Judge strikes down gun control laws passed by Pittsburgh City Council following synagogue shooting


(JTA) — A Pennsylvania judge struck down ordinances placing restrictions on assault weapons passed by the Pittsburgh City Council in the wake of the attack on the Tree of Life synagogue building.

Allegheny County Judge Joseph James ruled Tuesday that the gun ordinances violate a state law that prohibits individual municipalities from regulating the ownership or possession of guns or ammunition.

Pittsburgh Mayor William Peduto said the city would appeal the ruling. The city is being represented pro bono by attorneys from Everytown for Gun Safety, an organization that advocates against gun violence, the Pittsburgh Tribune-Review reported.

Three organizations challenged the legislation. Firearm Owners Against Crime, Firearm Policy Coalition Inc. and Firearm Policy Foundation were joined by three private individuals.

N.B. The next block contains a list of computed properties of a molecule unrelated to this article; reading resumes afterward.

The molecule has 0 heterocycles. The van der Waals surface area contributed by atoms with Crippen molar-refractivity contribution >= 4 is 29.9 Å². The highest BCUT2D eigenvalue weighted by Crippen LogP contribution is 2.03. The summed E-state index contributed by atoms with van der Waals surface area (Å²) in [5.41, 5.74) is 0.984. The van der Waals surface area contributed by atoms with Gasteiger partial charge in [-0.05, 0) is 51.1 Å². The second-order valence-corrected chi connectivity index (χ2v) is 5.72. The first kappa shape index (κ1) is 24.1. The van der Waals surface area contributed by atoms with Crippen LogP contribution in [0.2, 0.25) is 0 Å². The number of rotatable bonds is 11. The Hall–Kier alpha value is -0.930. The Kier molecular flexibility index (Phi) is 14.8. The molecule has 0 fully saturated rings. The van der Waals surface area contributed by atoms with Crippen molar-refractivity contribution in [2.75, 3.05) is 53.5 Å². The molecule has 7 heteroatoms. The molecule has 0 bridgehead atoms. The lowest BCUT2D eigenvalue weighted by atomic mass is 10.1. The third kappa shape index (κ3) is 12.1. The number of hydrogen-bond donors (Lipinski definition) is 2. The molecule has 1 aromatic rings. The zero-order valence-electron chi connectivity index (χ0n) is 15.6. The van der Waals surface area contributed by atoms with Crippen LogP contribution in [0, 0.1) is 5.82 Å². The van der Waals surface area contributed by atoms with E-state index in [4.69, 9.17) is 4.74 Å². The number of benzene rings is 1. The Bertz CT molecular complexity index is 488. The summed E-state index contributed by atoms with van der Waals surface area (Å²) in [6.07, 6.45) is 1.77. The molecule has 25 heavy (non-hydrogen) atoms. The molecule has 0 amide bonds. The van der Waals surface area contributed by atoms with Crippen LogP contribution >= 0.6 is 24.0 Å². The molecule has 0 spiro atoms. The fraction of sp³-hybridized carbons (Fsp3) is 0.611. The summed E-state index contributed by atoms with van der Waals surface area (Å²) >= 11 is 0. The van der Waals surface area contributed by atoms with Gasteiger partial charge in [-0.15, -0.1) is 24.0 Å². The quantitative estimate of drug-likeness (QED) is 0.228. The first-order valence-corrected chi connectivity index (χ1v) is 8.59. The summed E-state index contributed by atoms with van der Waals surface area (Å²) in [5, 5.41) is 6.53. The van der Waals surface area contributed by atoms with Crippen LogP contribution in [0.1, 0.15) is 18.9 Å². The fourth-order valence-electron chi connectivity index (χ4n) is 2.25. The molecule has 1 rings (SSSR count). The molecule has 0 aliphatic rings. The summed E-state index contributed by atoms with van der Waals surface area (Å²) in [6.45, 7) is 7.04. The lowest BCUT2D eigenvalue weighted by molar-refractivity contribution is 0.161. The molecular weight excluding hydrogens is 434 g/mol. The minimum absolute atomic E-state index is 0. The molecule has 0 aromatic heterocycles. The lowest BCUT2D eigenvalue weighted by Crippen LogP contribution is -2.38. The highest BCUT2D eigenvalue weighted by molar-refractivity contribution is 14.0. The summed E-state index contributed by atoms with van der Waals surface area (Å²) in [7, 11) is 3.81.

The ordinances passed in April ban the possession and use of certain semiautomatic weapons, including assault rifles. The Tree of Life gunman used an AR-15 assault-style rifle in the October 2018 attack that killed 11 worshippers on a Shabbat morning.

The measures also ban ammunition and accessories, such as large capacity magazines, and allow courts to temporarily remove guns from a person deemed to be a public threat. A companion bill passed by the council directed additional funding to city anti-violence programs.

City residents who own guns and accessories outlined in the bills would be grandfathered. Violators of the laws could be fined $1,000 or face up to 90 days in prison for each offense.

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